Updated: October 04, 2012
150 join John Butler as he takes Kimberley gas plant blockade to BHP’s Melbourne HQ
· John Butler Trio to join Bob Brown, Clare Bowditch and Missy Higgins in Federation Square Kimberley concert this evening
About 150 protestors joined iconic Australian musician John Butler as he performed outside BHP Billiton’s Melbourne headquarters in Lonsdale Street this morning to voice his opposition to the company’s involvement in the proposed James Price Point gas industrial complex in Western Australia’s Kimberley region.
Butler sang ‘Kimberley’ and ‘Revolution’, while Kimberley Traditional Owner Albert Wiggan also performed to the crowd carrying placards and banners.
Later today thousands are expected to flood Melbourne’s Federation Square from 6pm as the John Butler Trio join former Australian Greens leader Bob Brown and musicians Clare Bowditch and Missy Higgins at a concert to support protection of the iconic Kimberley.
The Kimberley has Australia’s most pristine coastline, home to the world’s largest humpback whale nursery and threatened dolphins, sea turtles and dugongs.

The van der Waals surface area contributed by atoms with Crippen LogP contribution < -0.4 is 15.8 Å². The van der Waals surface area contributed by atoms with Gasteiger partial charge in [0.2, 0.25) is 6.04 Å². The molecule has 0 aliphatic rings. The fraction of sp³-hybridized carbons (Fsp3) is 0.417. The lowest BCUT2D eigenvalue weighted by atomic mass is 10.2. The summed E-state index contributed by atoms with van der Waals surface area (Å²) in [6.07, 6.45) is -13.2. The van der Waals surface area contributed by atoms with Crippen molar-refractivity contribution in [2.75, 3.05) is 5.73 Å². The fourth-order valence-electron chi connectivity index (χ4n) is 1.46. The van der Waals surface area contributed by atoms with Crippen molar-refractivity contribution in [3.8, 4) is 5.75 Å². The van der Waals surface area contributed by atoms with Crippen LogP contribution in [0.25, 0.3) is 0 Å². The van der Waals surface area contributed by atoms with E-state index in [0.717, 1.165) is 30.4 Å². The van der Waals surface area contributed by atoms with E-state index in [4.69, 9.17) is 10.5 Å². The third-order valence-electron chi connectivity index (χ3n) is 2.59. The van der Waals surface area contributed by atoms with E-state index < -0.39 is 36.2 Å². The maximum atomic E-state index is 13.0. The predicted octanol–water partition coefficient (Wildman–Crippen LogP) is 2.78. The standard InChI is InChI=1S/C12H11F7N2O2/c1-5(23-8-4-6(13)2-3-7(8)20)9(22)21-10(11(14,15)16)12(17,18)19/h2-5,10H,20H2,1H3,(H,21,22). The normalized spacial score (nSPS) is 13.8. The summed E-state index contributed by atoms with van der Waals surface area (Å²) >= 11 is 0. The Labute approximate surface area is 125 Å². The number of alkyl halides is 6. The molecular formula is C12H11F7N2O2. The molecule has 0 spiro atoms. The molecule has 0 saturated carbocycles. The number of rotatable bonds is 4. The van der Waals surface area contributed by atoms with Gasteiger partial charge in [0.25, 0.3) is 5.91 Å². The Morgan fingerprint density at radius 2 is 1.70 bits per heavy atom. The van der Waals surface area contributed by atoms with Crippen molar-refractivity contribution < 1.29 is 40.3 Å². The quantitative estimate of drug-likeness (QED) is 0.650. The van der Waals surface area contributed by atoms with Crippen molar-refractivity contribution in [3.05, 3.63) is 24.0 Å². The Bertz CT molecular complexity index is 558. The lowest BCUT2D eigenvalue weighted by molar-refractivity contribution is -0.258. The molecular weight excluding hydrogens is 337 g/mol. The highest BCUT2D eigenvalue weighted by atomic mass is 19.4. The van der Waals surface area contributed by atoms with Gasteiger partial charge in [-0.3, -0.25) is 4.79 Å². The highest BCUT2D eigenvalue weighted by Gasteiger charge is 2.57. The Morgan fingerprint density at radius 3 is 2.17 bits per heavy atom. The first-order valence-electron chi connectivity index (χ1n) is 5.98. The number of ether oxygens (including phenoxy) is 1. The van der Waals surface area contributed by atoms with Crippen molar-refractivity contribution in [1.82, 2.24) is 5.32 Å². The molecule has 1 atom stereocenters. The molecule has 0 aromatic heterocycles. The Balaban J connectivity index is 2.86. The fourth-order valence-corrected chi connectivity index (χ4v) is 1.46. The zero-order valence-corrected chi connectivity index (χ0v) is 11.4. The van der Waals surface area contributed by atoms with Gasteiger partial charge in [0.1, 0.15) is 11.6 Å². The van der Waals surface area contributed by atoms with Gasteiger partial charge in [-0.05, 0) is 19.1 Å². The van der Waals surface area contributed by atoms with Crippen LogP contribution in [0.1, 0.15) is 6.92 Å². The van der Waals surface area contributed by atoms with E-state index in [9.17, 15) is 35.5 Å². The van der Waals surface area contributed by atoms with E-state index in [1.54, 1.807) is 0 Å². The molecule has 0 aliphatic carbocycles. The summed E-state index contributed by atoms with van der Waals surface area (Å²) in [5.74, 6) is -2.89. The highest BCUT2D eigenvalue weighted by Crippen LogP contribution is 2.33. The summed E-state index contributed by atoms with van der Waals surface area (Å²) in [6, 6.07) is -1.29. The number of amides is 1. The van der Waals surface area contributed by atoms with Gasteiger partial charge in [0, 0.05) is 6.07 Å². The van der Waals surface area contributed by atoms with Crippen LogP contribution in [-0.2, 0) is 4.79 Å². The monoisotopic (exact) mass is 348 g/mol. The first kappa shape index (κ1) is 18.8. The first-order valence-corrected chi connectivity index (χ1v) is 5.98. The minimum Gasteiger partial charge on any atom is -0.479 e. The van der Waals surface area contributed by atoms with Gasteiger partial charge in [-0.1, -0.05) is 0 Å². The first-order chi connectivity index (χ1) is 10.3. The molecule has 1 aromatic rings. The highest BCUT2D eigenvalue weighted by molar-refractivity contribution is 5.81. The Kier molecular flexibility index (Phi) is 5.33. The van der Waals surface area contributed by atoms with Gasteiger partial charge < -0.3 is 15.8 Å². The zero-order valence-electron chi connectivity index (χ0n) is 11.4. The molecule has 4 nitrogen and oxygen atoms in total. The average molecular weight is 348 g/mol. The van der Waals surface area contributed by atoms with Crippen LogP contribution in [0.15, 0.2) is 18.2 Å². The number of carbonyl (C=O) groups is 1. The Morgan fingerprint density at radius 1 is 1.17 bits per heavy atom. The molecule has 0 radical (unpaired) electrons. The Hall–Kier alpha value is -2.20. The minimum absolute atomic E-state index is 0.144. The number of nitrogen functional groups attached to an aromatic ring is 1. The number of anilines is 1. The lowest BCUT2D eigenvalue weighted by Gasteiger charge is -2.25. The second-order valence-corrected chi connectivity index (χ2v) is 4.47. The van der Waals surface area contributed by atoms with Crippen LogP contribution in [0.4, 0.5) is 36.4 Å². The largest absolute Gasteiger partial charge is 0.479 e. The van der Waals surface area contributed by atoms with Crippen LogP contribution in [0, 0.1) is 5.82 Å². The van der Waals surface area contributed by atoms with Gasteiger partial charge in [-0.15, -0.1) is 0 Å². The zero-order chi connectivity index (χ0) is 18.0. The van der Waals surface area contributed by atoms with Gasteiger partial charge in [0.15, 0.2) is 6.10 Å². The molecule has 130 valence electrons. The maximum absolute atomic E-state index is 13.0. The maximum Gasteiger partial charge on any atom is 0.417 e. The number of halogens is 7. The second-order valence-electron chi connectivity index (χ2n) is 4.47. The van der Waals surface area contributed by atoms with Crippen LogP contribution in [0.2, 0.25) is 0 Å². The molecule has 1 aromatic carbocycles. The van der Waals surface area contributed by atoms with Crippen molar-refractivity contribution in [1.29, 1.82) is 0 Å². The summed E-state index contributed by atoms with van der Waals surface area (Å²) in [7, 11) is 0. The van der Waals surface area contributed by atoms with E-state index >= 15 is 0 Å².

But it is now threatened as oil and gas giants Woodside, Shell, BHP Billiton, BP, Mitsubishi and Mitsui plan to build Australia’s biggest industrial development on the stunning red cliffs of the Kimberley’s James Prices Point, a significant indigenous heritage site and home to the longest chain of dinosaur footprints on the planet.
“We are gathering outside BHP Billiton to urge the company to pull out of the James Price Point gas project and explore more, practical, profitable and sustainable options in the Pilbara, where existing facilities already are,” Mr Butler said.
“They can exploit the Browse gas basin without desecrating one of the most culturally and environmentally rich parts of our country.
“The Kimberley is one of my most favourite places on this planet. It’s so pristine and dynamic; a rich and diverse countryside offering brilliant coastal blues alongside vivid red cliffs. It’s culturally and environmentally abundant; a rare and beautifully wild place. To think of industrialising this truly special region in order to exploit a resource when it is more profitable and practical to process it somewhere else seems absolutely ludicrous. On all grounds, economically, environmentally, socially and politically, the proposed gas refinery at James Price Point is not sustainable.”
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